The initial adventure will hold out a carrot to the party — a Letter of Marque, which gives them the freedom and authority to go anywhere within the Black Reach Sector. This will give them a bunch of planets to explore, and provide a reasonable limit on their activities to make life easier for me.

In addition, since Stars Without Number is based on older editions of D&D, I can easily import various classes from D&D and its clones. I expect to have the following:

  • Dwarves as a stand-in for Squats.
  • Halflings as a stand-in for Ratlings.
  • A modified version of Elf (combining Psychic and Warrior) as a stand-in for Eldar.
  • The Replicant class as detailed in Section 9 of Mutant Future as a stand-in for Abhumans (like Beastmen and Ogryns).
  • The Cleric class to represent the prophets of the 41st century Christians, whose turning ability will work against both Chaos and the Necrons.

Saturday, August 25, 2012

Saintly Saturday: St Bartholomew

Today is the commemoration of the Return of the Relics of the Apostle Bartholomew. Originally, the relics of the apostle were in the region of Armenian Albanus (modern day Baku in Azerbaijan). Starting in the reign of the emperor Anastasius (A.D. 491-518), however, his relics were transferred to the newly constructed city of Anastasiopolis (modern day Dura in southeast Turkey). They remained there until the end of the sixth century when Persians under the emperor Chozroes conquered the city.

Christians fled with the relics of St. Bartholomew and several other saints (the martyrs Papian, Lucian, Gregory and Acacius), all collected in various chests. Persian priests, however, overtook them as they were traveling on the coast of the Black Sea. The chests were thrown into the water; however, instead of sinking (as they should have — reliquary chests are normally covered in precious metal) they floated out of reach of the Persian priests.

On this date, the chest containing the relics of St. Bartholomew arrived at the island of Lipari off the coast of southern Italy. The other chests would safely arrive in other places around the Italian peninsula (Sicily, Messina, Calabria and Askalon).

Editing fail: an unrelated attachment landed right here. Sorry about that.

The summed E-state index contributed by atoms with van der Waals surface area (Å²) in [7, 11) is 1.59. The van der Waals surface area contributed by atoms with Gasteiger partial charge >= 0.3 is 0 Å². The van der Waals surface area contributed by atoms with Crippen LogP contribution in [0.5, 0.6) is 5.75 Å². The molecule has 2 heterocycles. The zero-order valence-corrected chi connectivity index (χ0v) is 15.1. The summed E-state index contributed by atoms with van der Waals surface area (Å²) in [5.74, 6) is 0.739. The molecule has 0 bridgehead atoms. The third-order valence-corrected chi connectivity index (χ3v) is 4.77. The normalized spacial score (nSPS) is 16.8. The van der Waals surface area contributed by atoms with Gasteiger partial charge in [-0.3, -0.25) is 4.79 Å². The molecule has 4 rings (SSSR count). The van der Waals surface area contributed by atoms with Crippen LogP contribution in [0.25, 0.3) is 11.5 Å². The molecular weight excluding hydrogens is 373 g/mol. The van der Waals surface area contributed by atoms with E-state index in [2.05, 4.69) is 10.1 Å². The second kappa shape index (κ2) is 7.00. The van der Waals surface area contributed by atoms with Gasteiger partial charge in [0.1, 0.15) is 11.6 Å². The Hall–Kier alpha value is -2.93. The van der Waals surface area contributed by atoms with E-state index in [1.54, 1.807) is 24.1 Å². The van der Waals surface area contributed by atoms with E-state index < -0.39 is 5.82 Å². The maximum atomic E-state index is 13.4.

This has an adventure, a series of adventures or even an entire campaign written all over it. The relics of several saints have been lost (to invaders? to a cult? to a political faction?). A powerful patron wants them recovered. Depending upon who the stole them, the relics could be in a series of dungeons or other challenging locations. The party would have to follow clues in order to track them all down. In the meantime, other powers could also be interested in getting their hands on the same relics — making the whole exercise a race to see who gets there first. It could even be done in conjunction with this campaign idea.

Too bad my plate is really full at the moment…

Friday, August 24, 2012

Meditating on Warhammer 40K

Conrad Klinch of Joy and Forgetfulness asked the following question of me:
One of the most popular wargames, Warhammer 40K, makes heavy use of Christian imagery, but warps it rather spectacularly. Do you have any thoughts on that?
Let me preface my answer with a bit of personal background. I had largely stopped playing RPGs in the late 80s and thus most of my gaming budget (both temporal and monetary) was spent playing miniature wargames. In the early 90s I did play quite a lot within the 40K universe (particularly the 2nd Edition of the Spacemarine Epic ruleset). So, I have more than a passing familiarity with the universe; however, I stopped paying attention to GW products around fifteen years ago because I got sick and tired of the constant rule changes, the ever more expensive rule sets and the pricing of figures based on game ability rather than the amount of metal. Thus, if there has been any major changes in the mythology of the universe since then, I am unaware.